With an increase in neurological disorders, a place to go to for expert advice
At the age of five, my son knew he was different. He was diagnosed with ASD (autism spectrum disorder), at the age of three. I agonized when and how to tell him about his disability, but his own insights helped me realize it was time. He shared he just wanted to be “normal” while he sobbed in my arms.
Dr. Mark Bowers, a pediatric psychologist and clinical director at the Brighton Center for Pediatric Neurodevelopment, using kid-friendly language, explained to Connor that he has autism. My son was excited, and I was relieved. That conversation was the beginning of a strong bond between Dr. Bowers and my son.
With Dr. Bowers’ encouragement, Connor created a slideshow to share with his first-grade class which related that he has autism, and what that means. With the support of his school, family, and Dr. Bowers’ guidance, Connor was able to embrace what he calls his “superpower” and educate his peers. None of this would have been possible without the doctor’s compassion and expertise.
Cultivating unique talents
Dr. Bowers opened his Center five years ago after spending ten years practicing in Ann Arbor. As a Brighton resident and father of four, he recognized many of the families he was helping were traveling from Livingston County, so moving his practice closer to home was a “win-win.”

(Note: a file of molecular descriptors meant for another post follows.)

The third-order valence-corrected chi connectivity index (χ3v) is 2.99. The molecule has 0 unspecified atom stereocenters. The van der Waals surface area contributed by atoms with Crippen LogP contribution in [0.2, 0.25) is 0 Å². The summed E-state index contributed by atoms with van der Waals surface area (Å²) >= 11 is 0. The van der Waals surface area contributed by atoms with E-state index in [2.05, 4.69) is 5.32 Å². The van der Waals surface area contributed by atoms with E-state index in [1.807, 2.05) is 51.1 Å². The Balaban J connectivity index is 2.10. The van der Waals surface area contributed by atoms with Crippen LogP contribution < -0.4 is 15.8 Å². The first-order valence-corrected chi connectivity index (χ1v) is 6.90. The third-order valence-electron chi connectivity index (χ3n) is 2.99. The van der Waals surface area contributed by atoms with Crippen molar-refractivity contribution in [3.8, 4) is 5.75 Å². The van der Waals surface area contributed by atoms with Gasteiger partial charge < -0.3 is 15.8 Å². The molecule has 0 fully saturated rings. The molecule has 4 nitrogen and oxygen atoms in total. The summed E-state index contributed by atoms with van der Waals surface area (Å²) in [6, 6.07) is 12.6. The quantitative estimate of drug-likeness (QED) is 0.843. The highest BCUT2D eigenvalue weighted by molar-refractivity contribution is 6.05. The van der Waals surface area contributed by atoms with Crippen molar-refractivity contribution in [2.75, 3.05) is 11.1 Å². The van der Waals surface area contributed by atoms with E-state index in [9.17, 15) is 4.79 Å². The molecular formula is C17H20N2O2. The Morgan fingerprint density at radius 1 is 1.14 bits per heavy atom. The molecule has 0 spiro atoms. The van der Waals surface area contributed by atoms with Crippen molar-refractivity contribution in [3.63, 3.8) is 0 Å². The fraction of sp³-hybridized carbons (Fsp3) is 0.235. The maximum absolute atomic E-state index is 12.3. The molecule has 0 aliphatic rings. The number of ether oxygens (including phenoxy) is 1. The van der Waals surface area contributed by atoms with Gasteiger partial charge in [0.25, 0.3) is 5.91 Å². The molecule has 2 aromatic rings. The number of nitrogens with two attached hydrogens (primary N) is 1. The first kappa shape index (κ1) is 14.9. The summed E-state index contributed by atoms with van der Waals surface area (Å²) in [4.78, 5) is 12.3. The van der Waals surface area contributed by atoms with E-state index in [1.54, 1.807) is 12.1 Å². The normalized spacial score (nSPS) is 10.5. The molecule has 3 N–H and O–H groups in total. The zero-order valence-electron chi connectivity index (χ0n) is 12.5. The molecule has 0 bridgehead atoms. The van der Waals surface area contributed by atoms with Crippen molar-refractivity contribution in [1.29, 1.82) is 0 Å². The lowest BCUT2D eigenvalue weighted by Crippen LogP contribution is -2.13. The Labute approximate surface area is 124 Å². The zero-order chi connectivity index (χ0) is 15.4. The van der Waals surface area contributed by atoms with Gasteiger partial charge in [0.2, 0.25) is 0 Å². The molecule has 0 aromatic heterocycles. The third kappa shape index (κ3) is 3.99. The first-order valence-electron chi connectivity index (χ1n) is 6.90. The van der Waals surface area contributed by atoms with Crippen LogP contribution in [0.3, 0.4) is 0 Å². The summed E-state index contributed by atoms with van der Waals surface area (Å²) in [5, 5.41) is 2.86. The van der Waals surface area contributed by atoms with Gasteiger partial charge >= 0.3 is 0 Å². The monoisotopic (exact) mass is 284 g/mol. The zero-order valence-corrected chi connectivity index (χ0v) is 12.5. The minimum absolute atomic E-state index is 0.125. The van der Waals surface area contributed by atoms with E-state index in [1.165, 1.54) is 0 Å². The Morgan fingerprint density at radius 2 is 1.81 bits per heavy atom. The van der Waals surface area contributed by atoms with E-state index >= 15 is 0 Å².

Specializing in neurodevelopmental diagnoses, such as autism, ADHD, brain trauma, genetic and learning disorders, Bowers sees patients ranging in age from 14 months old to the mid-20s. Many patients have been seeing him for years.
“These are kids with unbelievable talents and gifts. I want to help them share these gifts with the world, but anxiety, stress and feeling overwhelmed can get in their way. It’s my goal to help them learn how to cope.” When asked what he enjoys most about his work, he shared, “There’s a sign in my office that says ‘Do what you love and you never work a day in your life.’ I love it all. It’s fun.”
Connor agrees. When asked why he likes seeing Dr. Bowers, he said, “He’s a really awesome guy. He has a bunch of toys. He’s really awesome with kids, and he just makes you feel good.”
Providing a safe space
Through individual, family, and group therapy, Bowers has created a safe space for “quirky kids” to flourish and grow. “My mission is to help kids to achieve their social goals,” he shared. “Many of these kids simply want to have friends, feel comfortable, successful, and for people to be proud of them.”
When asked what advice he would give to others on the spectrum, Connor, now age 9, confided, “I know how you feel. Having autism is different, but just because you have autism or Asperger’s or anything that makes you different, it’s okay. We can always learn and grow.”
For more information about the Brighton Center for Pediatric Neurodevelopment, visit the website bcpn.org
or call 810-360-1110.